Micros Go Commercial
ver since the Microway Systems Division became a part of Glenair, we've been encouraging our customers and sales force to "think Glenair when you think Micro-D". The exercise has certainly paid off: Glenair now has more employees dedicated to Micro-D manufacture than the rest of the industry combined. From our Glendale and Chicago factories to our Miles Roystone Division in Mansfield, England we're increasing capacity. And while much of our output is dedicated to military and defense applications, a growing percentage of micro product is going to commercial customers who need the high-reliability and ease of customization the TwistPin micro provides.
The ability to put our MIL-DTL-83513 style products to work in commercial and industrial settings represents a huge opportunity for continued growth in our TwistPin manufacturing and assembly divisions. This quarter's QwikConnect outlines some of the reasons why commercial customers are interested in high-reliability interconnects in the first place, and how our products stack up against the competition in terms of the commercial customer's toughest performance requirements.
But First a Little History
Every element of the MIL-DTL-83513 style Mi-cro-D is exactly controlled, from terminal spacing to approved wire termination methods. The MIL-DTL-83513 performance specification provides explicit standards to insure qualified connectors are intermateable and perform to acceptable levels and ratings. The MIL-DTL-83513 standard defines contact resistance, dielectric withstanding voltage, corrosion resistance, shock and vibration tolerances and a wide range of other electrical, mechanical and environmental performance standards. Standardized measurement and test methodologies ensure consistent, predictable performance throughout this broad family of ruggedized rectangular connectors.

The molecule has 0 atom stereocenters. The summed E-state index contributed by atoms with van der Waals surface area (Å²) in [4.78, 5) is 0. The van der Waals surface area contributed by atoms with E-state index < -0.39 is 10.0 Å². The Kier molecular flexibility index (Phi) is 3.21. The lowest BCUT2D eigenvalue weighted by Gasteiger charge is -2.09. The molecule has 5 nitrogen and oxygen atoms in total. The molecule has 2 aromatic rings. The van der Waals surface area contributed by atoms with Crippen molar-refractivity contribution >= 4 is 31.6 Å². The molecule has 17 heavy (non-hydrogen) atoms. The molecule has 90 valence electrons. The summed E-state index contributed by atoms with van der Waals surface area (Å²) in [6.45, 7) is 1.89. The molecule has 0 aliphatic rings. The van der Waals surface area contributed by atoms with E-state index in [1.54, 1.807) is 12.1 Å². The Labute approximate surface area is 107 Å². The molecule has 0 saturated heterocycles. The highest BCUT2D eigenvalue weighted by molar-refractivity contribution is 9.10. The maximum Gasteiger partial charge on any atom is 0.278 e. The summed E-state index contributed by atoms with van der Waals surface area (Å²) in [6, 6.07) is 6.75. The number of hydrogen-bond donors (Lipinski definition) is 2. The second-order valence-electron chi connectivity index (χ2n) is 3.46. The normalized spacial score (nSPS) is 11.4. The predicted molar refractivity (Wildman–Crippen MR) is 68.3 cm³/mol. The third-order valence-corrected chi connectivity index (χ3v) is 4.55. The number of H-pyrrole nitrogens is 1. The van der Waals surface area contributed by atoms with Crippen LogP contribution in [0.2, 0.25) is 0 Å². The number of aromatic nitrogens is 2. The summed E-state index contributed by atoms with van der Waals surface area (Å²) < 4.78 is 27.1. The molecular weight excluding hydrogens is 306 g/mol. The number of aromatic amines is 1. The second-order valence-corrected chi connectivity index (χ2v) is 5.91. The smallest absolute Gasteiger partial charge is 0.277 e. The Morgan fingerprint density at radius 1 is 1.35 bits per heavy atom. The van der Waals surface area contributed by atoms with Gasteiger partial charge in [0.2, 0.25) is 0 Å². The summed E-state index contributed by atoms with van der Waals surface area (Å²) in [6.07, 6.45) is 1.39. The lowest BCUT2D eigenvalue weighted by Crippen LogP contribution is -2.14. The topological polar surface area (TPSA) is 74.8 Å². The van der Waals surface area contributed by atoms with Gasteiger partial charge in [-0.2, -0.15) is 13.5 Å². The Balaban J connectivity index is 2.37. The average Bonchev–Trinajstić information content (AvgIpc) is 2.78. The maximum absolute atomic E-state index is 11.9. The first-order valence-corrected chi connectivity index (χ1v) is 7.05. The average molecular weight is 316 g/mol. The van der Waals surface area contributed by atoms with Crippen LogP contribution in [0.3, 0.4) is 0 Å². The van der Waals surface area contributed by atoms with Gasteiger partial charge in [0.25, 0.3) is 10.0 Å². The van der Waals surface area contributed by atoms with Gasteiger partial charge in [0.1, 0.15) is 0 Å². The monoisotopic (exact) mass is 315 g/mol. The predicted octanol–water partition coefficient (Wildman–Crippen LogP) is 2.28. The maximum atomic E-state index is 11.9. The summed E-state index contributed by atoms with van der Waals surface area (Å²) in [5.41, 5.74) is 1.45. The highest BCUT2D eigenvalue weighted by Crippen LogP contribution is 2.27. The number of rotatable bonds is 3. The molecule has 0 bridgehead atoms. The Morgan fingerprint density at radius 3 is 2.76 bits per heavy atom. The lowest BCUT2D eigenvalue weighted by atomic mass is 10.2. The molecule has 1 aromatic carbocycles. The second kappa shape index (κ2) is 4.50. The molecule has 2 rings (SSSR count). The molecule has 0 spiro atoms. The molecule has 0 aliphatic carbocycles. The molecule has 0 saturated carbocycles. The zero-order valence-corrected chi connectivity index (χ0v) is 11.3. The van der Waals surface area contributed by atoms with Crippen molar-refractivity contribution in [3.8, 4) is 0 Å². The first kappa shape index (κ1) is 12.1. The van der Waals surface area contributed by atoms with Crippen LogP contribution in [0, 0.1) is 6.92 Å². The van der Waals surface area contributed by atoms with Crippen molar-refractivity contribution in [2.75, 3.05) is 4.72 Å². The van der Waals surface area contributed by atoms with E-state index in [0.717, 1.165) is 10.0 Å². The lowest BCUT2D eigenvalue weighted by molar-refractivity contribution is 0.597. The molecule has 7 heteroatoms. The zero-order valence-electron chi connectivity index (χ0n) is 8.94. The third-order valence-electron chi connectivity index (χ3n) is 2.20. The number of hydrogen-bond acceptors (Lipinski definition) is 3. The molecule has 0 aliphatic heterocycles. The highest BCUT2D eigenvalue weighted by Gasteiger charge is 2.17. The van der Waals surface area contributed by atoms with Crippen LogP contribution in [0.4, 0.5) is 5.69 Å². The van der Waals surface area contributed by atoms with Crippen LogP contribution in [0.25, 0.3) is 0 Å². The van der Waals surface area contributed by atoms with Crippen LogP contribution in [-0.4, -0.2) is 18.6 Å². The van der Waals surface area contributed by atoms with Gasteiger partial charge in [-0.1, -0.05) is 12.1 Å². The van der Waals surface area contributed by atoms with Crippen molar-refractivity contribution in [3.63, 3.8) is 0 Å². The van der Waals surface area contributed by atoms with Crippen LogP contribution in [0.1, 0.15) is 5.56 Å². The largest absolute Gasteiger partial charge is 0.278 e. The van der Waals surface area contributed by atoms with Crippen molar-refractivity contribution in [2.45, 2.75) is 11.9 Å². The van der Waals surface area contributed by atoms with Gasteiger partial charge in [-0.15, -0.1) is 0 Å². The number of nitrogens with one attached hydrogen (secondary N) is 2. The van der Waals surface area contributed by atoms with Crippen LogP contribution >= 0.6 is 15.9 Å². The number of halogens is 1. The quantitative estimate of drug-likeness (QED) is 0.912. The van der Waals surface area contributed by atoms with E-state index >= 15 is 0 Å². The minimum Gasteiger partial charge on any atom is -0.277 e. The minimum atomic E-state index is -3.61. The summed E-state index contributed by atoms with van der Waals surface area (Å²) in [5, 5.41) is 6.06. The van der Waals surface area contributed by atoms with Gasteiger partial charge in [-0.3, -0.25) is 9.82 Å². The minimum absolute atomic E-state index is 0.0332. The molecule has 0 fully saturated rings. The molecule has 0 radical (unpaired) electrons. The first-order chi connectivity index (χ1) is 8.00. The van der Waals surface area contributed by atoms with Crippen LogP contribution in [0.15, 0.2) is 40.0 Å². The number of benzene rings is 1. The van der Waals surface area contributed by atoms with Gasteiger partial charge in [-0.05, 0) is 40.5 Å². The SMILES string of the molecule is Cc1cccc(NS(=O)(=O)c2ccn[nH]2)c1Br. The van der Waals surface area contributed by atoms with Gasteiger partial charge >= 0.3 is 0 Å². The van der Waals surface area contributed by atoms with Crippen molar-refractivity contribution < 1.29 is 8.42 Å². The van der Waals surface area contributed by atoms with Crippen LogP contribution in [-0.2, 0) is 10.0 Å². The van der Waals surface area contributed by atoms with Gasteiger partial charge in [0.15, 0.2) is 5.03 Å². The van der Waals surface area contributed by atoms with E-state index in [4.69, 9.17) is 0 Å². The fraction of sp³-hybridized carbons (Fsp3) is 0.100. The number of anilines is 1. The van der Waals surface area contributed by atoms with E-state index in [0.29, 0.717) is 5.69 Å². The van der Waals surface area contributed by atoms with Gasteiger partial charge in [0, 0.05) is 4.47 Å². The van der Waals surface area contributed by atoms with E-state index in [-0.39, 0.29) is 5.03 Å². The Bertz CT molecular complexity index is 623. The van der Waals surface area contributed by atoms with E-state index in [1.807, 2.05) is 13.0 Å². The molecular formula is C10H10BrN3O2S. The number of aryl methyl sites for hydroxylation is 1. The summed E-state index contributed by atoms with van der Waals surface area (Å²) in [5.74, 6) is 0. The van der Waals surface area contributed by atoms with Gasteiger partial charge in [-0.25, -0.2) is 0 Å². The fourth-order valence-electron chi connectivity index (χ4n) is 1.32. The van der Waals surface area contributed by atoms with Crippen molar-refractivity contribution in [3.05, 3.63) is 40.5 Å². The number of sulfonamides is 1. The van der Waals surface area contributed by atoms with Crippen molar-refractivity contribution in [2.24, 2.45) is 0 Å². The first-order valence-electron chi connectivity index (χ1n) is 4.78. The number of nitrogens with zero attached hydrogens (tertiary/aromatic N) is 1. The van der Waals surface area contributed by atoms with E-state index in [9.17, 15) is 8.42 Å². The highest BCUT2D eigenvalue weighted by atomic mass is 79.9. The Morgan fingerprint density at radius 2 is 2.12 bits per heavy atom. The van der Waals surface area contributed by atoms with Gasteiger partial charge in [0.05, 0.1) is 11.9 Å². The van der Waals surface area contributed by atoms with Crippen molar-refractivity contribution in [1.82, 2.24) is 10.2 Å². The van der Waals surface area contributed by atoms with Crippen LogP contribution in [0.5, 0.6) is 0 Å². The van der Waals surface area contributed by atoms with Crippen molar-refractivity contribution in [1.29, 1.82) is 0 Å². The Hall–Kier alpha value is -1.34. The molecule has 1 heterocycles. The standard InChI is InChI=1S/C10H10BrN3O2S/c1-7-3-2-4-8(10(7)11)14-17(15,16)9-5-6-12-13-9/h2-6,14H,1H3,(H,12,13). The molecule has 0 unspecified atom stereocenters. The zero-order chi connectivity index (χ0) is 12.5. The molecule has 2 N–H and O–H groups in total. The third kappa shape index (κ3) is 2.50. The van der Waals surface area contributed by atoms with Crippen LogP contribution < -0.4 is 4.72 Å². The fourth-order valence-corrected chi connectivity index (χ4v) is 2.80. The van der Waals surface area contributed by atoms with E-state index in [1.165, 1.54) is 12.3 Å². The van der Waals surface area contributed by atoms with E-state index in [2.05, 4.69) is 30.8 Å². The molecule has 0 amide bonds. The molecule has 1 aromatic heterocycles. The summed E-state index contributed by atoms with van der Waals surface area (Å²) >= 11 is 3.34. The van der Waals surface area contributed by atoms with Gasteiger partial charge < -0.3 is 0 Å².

The evolution of commercial-off-the-shelf (COTS) versions of MIL-DTL-83513 connectors has contributed to the increased specification of these components in large scale application programs. Today, standardized MIL-DTL-83513 Micro-D connectors are produced in aluminum or plastic shell versions for #24 through #30 AWG wire sizes. Available in both .100 inch and .075 inch spaced terminals with 9 through 100 contacts, these high-density COTS connectors provide high caliber performance without the cost of designing and qualifying a made-to-order interconnect.
But despite the performance standardization provided for in the MIL-DTL-83513 spec, and the evolution of standard COTS components, the business of designing and building these rugged, high-density interconnects has historically been a highly customized, made-to-measure enterprise. From initial concept to finished parts, the production of high-reliability micros is more a process of accommodating diverse layout and wire selections, and a
host of other custom requirements, than it is of mass producing standard Mil-Spec parts. Modifications in grounding, shell plating, mounting hardware and O-ring configuration only scratch the surface of the range of customizations typically specified in many military applications. Other design customizations address such requirements as hybrid power, fiber, signal and coax integration, moisture proofing and hermetic sealing, modular or individually keyed shell configurations and other one-of-a-kind features.
Not surprisingly, the ability to fine-tune the 83513 style Micro-D to meet the exact requirements of each application has led to their increased use in a wide range of commercial products. Manufacturers of satellite communications systems, geophysical exploration devices, medical diagnostics and industrial equipment face many of the same packaging requirements for reduced size and weight as do their military counterparts. And the ability to design-in a wide range of modifications is a distinct advantage over mass-produced rectangular connectors - making the 83513 style Micro-D the connector of choice for many unique or small quantity applications.
Costs and Benefits